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Trooper had thought motorist was going for a gun Slain driver's 'weapon' was a set of keys he showed officers during fatal incident


The Maryland state trooper who shot a Baltimore motorist to death last week after a high-speed chase has told his attorney that he held his fire earlier in the confrontation when he thought the motorist was reaching for a gun.

The "gun" turned out to be car keys.

"In his [the trooper's] mind, that guy was going for a gun," said Michael Marshall, an attorney for the trooper, Chad P. Hymel. "He did not overreact, and that says something about how Hymel is going to react in that situation."

Mr. Marshall said his client's gun fired accidentally just seconds later, while he and Trooper Nicholas J. Over Jr. were trying to force the motorist, Antonio Carlos Towns, to the pavement.

Mr. Towns, a barber shop owner with no criminal record, died at the scene. An autopsy showed no drugs or alcohol in his system. No weapons, drugs or alcohol were found in his car.

The state police investigation of the shooting is continuing. State police spokesman Capt. Johnny Hughes said yesterday that a crime lab check of Trooper Hymel's 9 mm Beretta handgun found it to be "functioning properly, no malfunctions."

Trooper Hymel has been placed on administrative leave pending the outcome of the internal affairs and criminal investigations, which could take another week, police said.

Mr. Marshall is a private attorney who represents police officers through several area Fraternal Order of Police lodges. Because the state police investigations are continuing, he would not allow his client to be interviewed. But he did relate Trooper Hymel's version of the events.

According to Mr. Marshall, Trooper Hymel was not involved in the high-speed chase, which began when Mr. Towns was waved to the curb on Interstate 83 near Mount Carmel Road after his car was clocked on radar going 81 mph.

During the chase, which reached speeds in excess of 100 mph, Trooper Hymel was patrolling the Baltimore Beltway. He listened on his police radio as the pursuit left I-83 north of Hunt Valley and raced down York Road in his direction.

When Mr. Towns' red, 1987 Corvette turned right on Seminary Avenue in Lutherville, then left on Bellona Avenue, Trooper Hymel thought he might be able to head it off. He left the Beltway at Charles Street, Mr. Marshall said, turned north on Charles, then made a U-turn as the southbound Corvette approached.

With the help of a second trooper and a Baltimore County squad car, Trooper Hymel managed to box in the Corvette and cause it to stop on Charles just south of the Beltway.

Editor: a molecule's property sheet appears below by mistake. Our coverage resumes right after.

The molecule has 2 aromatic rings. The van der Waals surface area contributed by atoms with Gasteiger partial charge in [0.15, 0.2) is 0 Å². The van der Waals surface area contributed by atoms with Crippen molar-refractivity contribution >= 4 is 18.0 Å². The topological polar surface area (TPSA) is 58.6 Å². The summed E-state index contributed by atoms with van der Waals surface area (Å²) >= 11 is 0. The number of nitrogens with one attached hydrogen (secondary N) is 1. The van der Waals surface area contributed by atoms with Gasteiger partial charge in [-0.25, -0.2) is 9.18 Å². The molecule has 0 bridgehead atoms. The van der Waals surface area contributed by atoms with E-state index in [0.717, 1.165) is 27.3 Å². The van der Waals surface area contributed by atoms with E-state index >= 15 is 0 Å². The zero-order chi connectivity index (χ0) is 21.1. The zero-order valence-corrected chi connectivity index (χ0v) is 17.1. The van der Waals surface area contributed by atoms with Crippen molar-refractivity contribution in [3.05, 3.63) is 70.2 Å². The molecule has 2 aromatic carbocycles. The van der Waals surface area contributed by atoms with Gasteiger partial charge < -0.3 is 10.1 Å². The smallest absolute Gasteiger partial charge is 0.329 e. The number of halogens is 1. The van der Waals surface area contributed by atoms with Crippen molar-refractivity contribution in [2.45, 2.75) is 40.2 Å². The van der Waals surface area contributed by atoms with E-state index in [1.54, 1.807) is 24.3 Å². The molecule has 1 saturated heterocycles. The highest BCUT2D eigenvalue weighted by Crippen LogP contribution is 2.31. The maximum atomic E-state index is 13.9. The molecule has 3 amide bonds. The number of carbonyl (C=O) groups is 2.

"He [Trooper Hymel] got out of the car with his gun drawn, which would be appropriate," Mr. Marshall said. The trooper says his double-action semiautomatic was not cocked.

Trooper Hymel approached the Corvette and ordered Mr. Towns out of the car. But "the guy just sits there," Mr. Marshall said. With Trooper Over covering him with his weapon, Trooper Hymel then opened the driver's door, but Mr. Towns "still wouldn't get out."

Mr. Towns "reached between his legs at one point," Mr. Marshall said. "Hymel said he thought he was going for a gun, but he did not overreact." As it turned out, Mr. Towns came up with car keys.

The troopers then pulled Mr. Towns from the car, with Trooper Over holding his left arm, and Trooper Hymel holding his right arm.

"They ordered him to get down on the ground, but he went rigid," Mr. Marshall said.

At this point, Trooper Hymel began to move his gun back toward his holster in order to free up his right hand to deal with Mr. Towns. But at the same instant, Mr. Marshall said, Trooper Over unexpectedly "gave a sharp tug to try to get him [Mr. Towns] down on the ground. When Trooper Over jerked the guy down, everybody kind of lunged forward."

Thrown off balance just as he was trying to holster his gun, Trooper Hymel inadvertently discharged the weapon, Mr. Marshall said. "He did not have the gun in the holster" when the shot fired, he said. The trooper was thrown to his knees.

An autopsy by the state medical examiner's office showed the bullet entered Mr. Towns' lower right side, broke a rib and traveled upward through his chest, severing his aorta.

At first, Mr. Marshall said, Trooper Hymel did not realize it was his gun that fired. It wasn't until he checked his gun and saw that it was cocked that he realized it had discharged. When the troopers rolled Mr. Towns over and saw he had been shot, Trooper Hymel attempted cardiopulmonary resuscitation.

Officers at the scene contend that Mr. Towns never spoke during the confrontation, which Mr. Marshall said lasted only three to five seconds from the time they pulled Mr. Towns from the car until the fatal shot was fired.

But Mr. Marshall said a county officer at the scene said Mr. Towns "gave the county officer what he described as a defiant look."

Just why Mr. Towns fled the traffic stop remains a mystery to his friends. Some have suggested he was simply trying to avoid a costly speeding ticket and the inevitable increase in his auto insurance rates.

But to police, his behavior signaled something potentially more serious, and dangerous to officers.

"The majority of police officers in this nation are shot making traffic stops, where they're stopping a violator for a mere traffic violation and the motorist is wanted for another serious offense," said Captain Hughes. "And they do shoot and kill police officers."

Mr. Marshall said his client is "very concerned" about the incident. "He was . . . very shaken up. Most police go through their careers without having to fire their gun in the line of duty."

"The public gets the impression that police officers are all like Dirty Harrys," he said. But in real life, shooting someone "is a traumatic experience; they're not out there to kill people."

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